THERE ARE those who talk of a continuity in the international system, as if structurally barely anything has changed over the past couple of centuries, thus making it possible to analyze current conflicts with the categories and expectations of the past two hundred years. Those who take this position miss more than anything else the impact of decolonization. The process created numerous new states-many quite feeble in their economic, social and political structures-and ended direct European control over large chunks of the world. The United States is of course regularly accused of imperialism. But this is a straightforward category mistake; or else involves such a redefinition of imperialism as to miss the difference between being in control of another state and merely exercising considerable influence over its affairs. Allowing imperialism to refer to assertions of hegemony and domination without true transfers of sovereignty misses the vital difference between the current relations of strong and weak states on the one hand and the territorial grabs that marked the age of imperial rivalry on the other. Then, there was assumed to be a direct relationship between the number of colonies and the claims of greatness. It was also a time, and this was not unrelated, when mercantilist assumptions ruled about the economic benefits that were bound to flow from monopolizing resources, markets and trade routes, and denying them to potential competitors. That era has gone forever. Mercantilism is now both discredited and impractical except with regard to some raw materials. Even privileged access to mineral deposits and oil reserves, now considered a specialist Chinese tactic, is most likely to result in inefficiencies and simply encourage others to seek out energy alternatives. OPEC's aggressive price rises of the 1970s created the conditions for the dramatic fall in the oil price of the 1980s.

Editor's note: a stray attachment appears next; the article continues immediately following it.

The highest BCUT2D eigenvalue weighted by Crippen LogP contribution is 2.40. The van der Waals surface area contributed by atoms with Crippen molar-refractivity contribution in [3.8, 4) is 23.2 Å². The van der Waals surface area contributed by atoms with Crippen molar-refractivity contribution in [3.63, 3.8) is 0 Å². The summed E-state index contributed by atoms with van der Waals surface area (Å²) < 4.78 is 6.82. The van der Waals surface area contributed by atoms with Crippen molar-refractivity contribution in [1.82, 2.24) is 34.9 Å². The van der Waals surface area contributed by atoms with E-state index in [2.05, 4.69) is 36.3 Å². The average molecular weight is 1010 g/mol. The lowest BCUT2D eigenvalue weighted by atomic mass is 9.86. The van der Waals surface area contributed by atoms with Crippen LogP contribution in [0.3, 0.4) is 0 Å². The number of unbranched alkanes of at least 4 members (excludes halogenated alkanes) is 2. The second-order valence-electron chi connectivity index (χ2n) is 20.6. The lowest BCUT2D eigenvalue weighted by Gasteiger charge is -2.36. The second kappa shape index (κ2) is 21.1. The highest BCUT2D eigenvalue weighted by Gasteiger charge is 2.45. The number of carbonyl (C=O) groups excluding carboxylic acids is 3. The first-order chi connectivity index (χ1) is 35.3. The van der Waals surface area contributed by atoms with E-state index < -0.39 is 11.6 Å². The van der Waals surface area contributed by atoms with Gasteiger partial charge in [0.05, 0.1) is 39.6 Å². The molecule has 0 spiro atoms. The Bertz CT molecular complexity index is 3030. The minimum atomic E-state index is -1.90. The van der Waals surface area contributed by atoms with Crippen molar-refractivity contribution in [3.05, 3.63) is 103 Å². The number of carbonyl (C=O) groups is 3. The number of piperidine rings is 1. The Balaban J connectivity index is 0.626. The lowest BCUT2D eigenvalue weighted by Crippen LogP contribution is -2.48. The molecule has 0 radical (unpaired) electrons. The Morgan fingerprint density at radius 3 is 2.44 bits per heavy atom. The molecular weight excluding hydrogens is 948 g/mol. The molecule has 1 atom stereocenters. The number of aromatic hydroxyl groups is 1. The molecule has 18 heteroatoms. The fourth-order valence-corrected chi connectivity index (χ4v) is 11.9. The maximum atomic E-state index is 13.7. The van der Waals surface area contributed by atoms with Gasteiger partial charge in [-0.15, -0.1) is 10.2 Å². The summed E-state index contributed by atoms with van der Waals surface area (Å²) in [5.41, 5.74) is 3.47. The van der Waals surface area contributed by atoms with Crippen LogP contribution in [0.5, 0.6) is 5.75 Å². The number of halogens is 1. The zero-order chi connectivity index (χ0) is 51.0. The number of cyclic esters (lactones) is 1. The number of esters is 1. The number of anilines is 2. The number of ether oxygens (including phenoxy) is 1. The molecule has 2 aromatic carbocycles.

Essay Types: First Draft of History